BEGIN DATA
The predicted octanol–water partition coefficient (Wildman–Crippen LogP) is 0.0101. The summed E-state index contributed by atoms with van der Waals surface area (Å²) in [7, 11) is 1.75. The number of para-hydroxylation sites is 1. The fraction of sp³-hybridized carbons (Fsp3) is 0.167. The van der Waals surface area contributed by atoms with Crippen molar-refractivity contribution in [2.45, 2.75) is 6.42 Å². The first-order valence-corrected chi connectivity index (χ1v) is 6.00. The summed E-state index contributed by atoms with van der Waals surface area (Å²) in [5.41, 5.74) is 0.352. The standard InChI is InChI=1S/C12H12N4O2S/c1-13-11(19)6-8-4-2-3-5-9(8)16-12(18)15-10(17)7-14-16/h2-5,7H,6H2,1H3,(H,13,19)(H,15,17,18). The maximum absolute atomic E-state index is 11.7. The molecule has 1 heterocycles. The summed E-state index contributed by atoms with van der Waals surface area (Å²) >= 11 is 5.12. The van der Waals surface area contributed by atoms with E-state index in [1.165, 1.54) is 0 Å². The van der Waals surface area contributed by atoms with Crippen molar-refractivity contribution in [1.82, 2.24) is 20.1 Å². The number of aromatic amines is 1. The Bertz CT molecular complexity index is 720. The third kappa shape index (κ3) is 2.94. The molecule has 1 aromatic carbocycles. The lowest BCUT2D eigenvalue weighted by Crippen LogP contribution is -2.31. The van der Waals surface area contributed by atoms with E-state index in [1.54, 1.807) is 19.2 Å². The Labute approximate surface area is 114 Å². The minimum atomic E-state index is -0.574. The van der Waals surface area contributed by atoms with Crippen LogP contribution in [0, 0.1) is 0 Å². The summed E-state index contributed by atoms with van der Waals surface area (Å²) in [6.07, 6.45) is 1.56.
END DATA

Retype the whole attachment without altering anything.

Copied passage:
The predicted octanol–water partition coefficient (Wildman–Crippen LogP) is 0.0101. The summed E-state index contributed by atoms with van der Waals surface area (Å²) in [7, 11) is 1.75. The number of para-hydroxylation sites is 1. The fraction of sp³-hybridized carbons (Fsp3) is 0.167. The van der Waals surface area contributed by atoms with Crippen molar-refractivity contribution in [2.45, 2.75) is 6.42 Å². The first-order valence-corrected chi connectivity index (χ1v) is 6.00. The summed E-state index contributed by atoms with van der Waals surface area (Å²) in [5.41, 5.74) is 0.352. The standard InChI is InChI=1S/C12H12N4O2S/c1-13-11(19)6-8-4-2-3-5-9(8)16-12(18)15-10(17)7-14-16/h2-5,7H,6H2,1H3,(H,13,19)(H,15,17,18). The maximum absolute atomic E-state index is 11.7. The molecule has 1 heterocycles. The summed E-state index contributed by atoms with van der Waals surface area (Å²) >= 11 is 5.12. The van der Waals surface area contributed by atoms with E-state index in [1.165, 1.54) is 0 Å². The van der Waals surface area contributed by atoms with Crippen molar-refractivity contribution in [1.82, 2.24) is 20.1 Å². The number of aromatic amines is 1. The Bertz CT molecular complexity index is 720. The third kappa shape index (κ3) is 2.94. The molecule has 1 aromatic carbocycles. The lowest BCUT2D eigenvalue weighted by Crippen LogP contribution is -2.31. The van der Waals surface area contributed by atoms with E-state index in [1.54, 1.807) is 19.2 Å². The Labute approximate surface area is 114 Å². The minimum atomic E-state index is -0.574. The van der Waals surface area contributed by atoms with Crippen LogP contribution in [0, 0.1) is 0 Å². The summed E-state index contributed by atoms with van der Waals surface area (Å²) in [6.07, 6.45) is 1.56.